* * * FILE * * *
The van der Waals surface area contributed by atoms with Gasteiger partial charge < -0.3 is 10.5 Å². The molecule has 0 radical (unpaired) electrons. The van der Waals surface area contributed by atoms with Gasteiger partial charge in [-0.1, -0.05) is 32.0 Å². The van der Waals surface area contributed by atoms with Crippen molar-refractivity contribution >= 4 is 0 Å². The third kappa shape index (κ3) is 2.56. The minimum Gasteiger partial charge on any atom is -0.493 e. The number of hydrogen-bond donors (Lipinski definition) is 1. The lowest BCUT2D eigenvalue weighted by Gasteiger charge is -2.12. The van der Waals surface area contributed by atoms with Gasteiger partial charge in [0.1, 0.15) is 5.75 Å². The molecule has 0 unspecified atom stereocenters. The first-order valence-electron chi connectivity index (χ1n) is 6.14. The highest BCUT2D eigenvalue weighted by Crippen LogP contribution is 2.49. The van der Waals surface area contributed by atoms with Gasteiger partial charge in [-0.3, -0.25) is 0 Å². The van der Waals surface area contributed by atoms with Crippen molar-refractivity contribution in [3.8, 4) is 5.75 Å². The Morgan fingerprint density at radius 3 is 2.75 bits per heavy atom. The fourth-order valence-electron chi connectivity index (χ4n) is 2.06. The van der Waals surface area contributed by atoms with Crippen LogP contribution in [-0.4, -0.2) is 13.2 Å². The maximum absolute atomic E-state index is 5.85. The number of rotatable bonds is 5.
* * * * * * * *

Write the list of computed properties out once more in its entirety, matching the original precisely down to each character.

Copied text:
The van der Waals surface area contributed by atoms with Gasteiger partial charge < -0.3 is 10.5 Å². The molecule has 0 radical (unpaired) electrons. The van der Waals surface area contributed by atoms with Gasteiger partial charge in [-0.1, -0.05) is 32.0 Å². The van der Waals surface area contributed by atoms with Crippen molar-refractivity contribution >= 4 is 0 Å². The third kappa shape index (κ3) is 2.56. The minimum Gasteiger partial charge on any atom is -0.493 e. The number of hydrogen-bond donors (Lipinski definition) is 1. The lowest BCUT2D eigenvalue weighted by Gasteiger charge is -2.12. The van der Waals surface area contributed by atoms with Gasteiger partial charge in [0.1, 0.15) is 5.75 Å². The molecule has 0 unspecified atom stereocenters. The first-order valence-electron chi connectivity index (χ1n) is 6.14. The highest BCUT2D eigenvalue weighted by Crippen LogP contribution is 2.49. The van der Waals surface area contributed by atoms with Gasteiger partial charge in [-0.3, -0.25) is 0 Å². The van der Waals surface area contributed by atoms with Crippen molar-refractivity contribution in [3.8, 4) is 5.75 Å². The Morgan fingerprint density at radius 3 is 2.75 bits per heavy atom. The fourth-order valence-electron chi connectivity index (χ4n) is 2.06. The van der Waals surface area contributed by atoms with Crippen LogP contribution in [-0.4, -0.2) is 13.2 Å². The maximum absolute atomic E-state index is 5.85. The number of rotatable bonds is 5.